The Guanacaste area is notable for its cowboy culture. You want to see cowboys and cows and displays of machismo, you have come to the right place. Unfortunately, that means quite a lot of the land has been clear cut to accommodate livestock. Still, preservation efforts and the terrain means there are still quite a lot of tropical dry forest. When the days got too hot, I spent quite a bit of time hiking around in the forest, which offered a little shade.
For whatever reason, we had quite a lot of luck spotting wildlife here. Beautiful birds, lizards, iguanas, enormous insects, and bands of roving howler monkeys.
You can generally here them and their guttural bellows for quite some time before spying them, but if a band of them is close by, you can hear them quietly and comfortingly chatter to each other as they move through the treetops, dropping seeds and branches from above.
They are quite difficult to photograph as they move quickly. They will tolerate you getting quite close to their chosen tree as they seem to have figured out that we are hopelessly awkward when it comes to climbing.
They roam over huge territories, sweeping the food off one tree before moving with much grace and confidence to the next. I could watch them endlessly.
Costa Rica is known for its mass seaturtle nesting sites- a sight to behold if you can catch a good night. Most of the beaches where the turtles nest en mass are protected- wandering the beach at night without a ranger to accompany you is a big no-no.
We met a man from South America who had spent the past 10 years saving turtles on local beaches. The area has special ordinances so that light sources close to the water point away from the beach, as hatchling turtles grow confused and wander into roads otherwise.
Turtle eggs are a local specialty- not only are they a good source of free protein, they are thought to be an aphrodisiac and the local men sit around and do shots of them before going home to their wives. While taking a few here and there probably doesn't damage the population, poachers who dig up entire nesting sites to sell commercially most likely do. Night time patrols to find nesting turtles before poachers do, and this becomes a bit of a cat and mouse sport. The eggs that are dug up by preservationist are placed in a protected area with shade, as they will get too hot otherwise.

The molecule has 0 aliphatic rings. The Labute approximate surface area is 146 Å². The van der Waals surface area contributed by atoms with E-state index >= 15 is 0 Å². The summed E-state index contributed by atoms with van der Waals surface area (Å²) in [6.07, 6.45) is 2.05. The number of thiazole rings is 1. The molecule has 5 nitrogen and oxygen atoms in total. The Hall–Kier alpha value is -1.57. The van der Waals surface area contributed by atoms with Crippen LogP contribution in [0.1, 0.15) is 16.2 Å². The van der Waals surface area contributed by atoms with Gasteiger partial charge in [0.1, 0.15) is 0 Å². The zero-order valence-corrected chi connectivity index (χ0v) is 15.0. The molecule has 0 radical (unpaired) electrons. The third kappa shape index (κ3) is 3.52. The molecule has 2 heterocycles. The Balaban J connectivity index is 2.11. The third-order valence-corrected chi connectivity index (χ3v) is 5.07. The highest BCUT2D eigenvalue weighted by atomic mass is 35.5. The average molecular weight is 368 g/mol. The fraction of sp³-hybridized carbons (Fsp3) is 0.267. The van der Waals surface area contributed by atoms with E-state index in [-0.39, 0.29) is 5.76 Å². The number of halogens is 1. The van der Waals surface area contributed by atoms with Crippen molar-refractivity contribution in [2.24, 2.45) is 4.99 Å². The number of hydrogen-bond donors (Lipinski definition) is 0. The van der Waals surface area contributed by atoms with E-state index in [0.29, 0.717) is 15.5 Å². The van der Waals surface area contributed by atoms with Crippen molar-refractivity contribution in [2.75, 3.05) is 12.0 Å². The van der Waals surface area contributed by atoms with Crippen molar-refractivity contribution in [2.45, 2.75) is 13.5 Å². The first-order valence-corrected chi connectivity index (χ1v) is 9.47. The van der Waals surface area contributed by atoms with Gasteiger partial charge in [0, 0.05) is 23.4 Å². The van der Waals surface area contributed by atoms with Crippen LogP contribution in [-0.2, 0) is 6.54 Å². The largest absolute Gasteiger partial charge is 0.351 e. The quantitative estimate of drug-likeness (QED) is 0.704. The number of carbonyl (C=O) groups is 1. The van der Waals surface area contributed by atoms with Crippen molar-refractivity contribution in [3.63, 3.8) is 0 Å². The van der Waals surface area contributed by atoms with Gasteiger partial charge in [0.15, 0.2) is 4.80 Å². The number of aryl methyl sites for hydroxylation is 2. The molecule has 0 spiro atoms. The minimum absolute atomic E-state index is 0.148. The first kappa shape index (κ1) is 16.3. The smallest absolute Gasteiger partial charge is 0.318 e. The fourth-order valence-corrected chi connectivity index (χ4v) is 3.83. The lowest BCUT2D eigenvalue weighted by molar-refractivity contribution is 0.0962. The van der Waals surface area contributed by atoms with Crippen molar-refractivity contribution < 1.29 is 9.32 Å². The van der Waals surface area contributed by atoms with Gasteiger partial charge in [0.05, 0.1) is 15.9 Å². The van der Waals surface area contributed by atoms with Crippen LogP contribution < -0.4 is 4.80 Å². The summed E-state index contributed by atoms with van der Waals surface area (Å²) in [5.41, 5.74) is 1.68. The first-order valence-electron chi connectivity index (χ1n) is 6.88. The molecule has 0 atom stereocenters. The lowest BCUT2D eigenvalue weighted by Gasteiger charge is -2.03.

When a nest is due to hatch, the wee babies are dug up and brought to a secluded area. The hatchlings can survive under the sand for about a week after hatching and are completely sleepy and oxygen-deprived when they are dug up. These are Ridley turtles.
It does not take long before the entire bucket is writhing and flopping around. They are surprisingly powerful for such tiny creatures. One turtle moving across the nest activates the entire clutch of them, as emerging in large numbers gives them better chances of surviving.
With the help of a slightly wonky-legged puppy named Esperenza, we brought the buckets of the turtles down to a remote beach. A line is drawn in the sand, and the turtles have to find their way down to the ocean, where they will be swept out by currents to eat plankton until they are big enough to swim around with purpose.
The chances are very slim that any of these have made it thus far. Releasing them in early evening means that there will be few bird attacks and give them a full 12 hours to make it out to sea under cover of darkness.
It was amazing to watch. They all headed to where the last vestiges of the setting sun reflected off the water- the brightest light in the sky. They clambered over each other, bumped into things, moved in fits and starts.
A few were super motivated and motored on down directly. We sat and watched as the first few hit the waves, and it totally invigorated them and they paddled their way faster, despite getting pushed back onto the beach in the surf.
They do take volunteers to come in long-term and help with the process, or you can just stop by and see what needs to be done that day.
How amazing is that?